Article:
Part of the Authentication glossary:

OpenID is a decentralized single sign-on authentication system for the Internet. The goal of the OpenID initiative is to allow users to log in at websites around the Internet with one ID, instead of having to create multiple unique accounts.

To use OpenID, a user must initially register with a Web site that supports OpenID. AOL users, for instance, can simply use their screen name because AOL supports OpenID. When visiting other sites that support OpenID, the user logs in with a URL, which in this case would be http://openid.aol.com/screenname.

Previous attempts at universal authentication methods, like Microsoft's Passport or the Liberty Alliance, failed in part because of proprietary implementations. OpenID was developed using the open source software model to be an interoperable protocol independent from any single organization.

As OpenID matures and evolves into a commercially viable, trusted identity provider service, enterprises will be able to consider outsourcing their federated identity management needs to the framework. Key issues to enterprise adoption will be resolving DNS spoofing vulnerabilities and tighter integration with the Security Assertion Markup Language ( SAML ). Today there are over a quarter of a billion OpenIDs and well over 10,000 Web sites that accept them.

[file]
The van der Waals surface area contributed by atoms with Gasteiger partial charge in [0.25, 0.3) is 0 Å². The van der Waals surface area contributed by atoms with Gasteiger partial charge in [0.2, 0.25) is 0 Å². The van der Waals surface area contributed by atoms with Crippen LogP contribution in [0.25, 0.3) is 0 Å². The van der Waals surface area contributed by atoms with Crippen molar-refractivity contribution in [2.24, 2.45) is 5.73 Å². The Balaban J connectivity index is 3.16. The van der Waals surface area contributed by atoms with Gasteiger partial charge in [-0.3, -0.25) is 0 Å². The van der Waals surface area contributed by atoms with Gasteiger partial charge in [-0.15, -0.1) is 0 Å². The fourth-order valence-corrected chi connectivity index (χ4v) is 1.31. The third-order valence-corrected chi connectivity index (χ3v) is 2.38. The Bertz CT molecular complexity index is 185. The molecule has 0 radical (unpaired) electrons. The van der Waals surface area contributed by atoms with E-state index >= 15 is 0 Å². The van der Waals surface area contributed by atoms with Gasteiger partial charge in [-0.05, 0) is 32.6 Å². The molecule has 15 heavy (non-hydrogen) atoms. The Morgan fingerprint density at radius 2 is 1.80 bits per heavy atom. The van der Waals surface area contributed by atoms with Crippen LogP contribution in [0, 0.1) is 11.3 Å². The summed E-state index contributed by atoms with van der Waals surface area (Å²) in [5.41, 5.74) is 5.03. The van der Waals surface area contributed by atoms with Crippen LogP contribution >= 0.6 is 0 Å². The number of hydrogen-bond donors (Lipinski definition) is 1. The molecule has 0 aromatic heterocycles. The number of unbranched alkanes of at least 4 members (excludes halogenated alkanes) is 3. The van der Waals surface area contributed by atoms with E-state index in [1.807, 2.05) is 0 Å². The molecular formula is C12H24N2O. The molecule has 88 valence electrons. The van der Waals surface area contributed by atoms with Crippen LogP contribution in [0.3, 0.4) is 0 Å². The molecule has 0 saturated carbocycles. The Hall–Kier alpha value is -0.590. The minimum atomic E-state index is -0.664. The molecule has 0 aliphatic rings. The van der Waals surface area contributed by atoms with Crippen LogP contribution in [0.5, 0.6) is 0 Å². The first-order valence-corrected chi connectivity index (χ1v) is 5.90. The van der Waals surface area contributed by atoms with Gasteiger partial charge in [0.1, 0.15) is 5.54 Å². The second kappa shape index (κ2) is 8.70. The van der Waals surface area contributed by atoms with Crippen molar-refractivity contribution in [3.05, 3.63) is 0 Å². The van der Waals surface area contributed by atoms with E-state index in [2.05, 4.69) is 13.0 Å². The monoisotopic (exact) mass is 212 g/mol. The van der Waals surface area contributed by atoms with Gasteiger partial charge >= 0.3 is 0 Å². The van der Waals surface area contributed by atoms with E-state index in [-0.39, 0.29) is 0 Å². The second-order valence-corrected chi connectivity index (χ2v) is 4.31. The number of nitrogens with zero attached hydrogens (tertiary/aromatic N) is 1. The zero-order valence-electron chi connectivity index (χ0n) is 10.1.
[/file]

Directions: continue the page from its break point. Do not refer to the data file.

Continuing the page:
This was last updated in March 2008
Posted by: Margaret Rouse

Related Terms

Definitions

  • time-based one-time password (TOTP)

    - A time-based one-time password (TOTP) is a temporary code, generated by an algorithm, for use in authenticating access to computer systems. (SearchConsumerization.com)

  • BYOI (bring your own identity)

    - BYOI (bring your own identity) is an approach to digital authentication in which an end user's username and password is managed by a third party such as Facebook, Twitter, LinkedIn, Google+ or Amazon. (SearchSecurity.com)

  • John the Ripper

    - John the Ripper is a popular free password cracking tool that combines several different cracking programs and runs in both brute force and dictionary attack modes. Originally developed for Unix-de... (WhatIs.com)

Glossaries

  • Authentication

    - Terms related to authentication, including security definitions about passwords and words and phrases about proving identity.

  • Internet applications

    - This WhatIs.com glossary contains terms related to Internet applications, including definitions about Software as a Service (SaaS) delivery models and words and phrases about web sites, e-commerce ...

Ask a Question. Find an Answer.Powered by ITKnowledgeExchange.com

Ask An IT Question

Get answers from your peers on your most technical challenges

Ask Question

Tech TalkComment

Share
Comments

    Results

    Contribute to the conversation

    All fields are required. Comments will appear at the bottom of the article.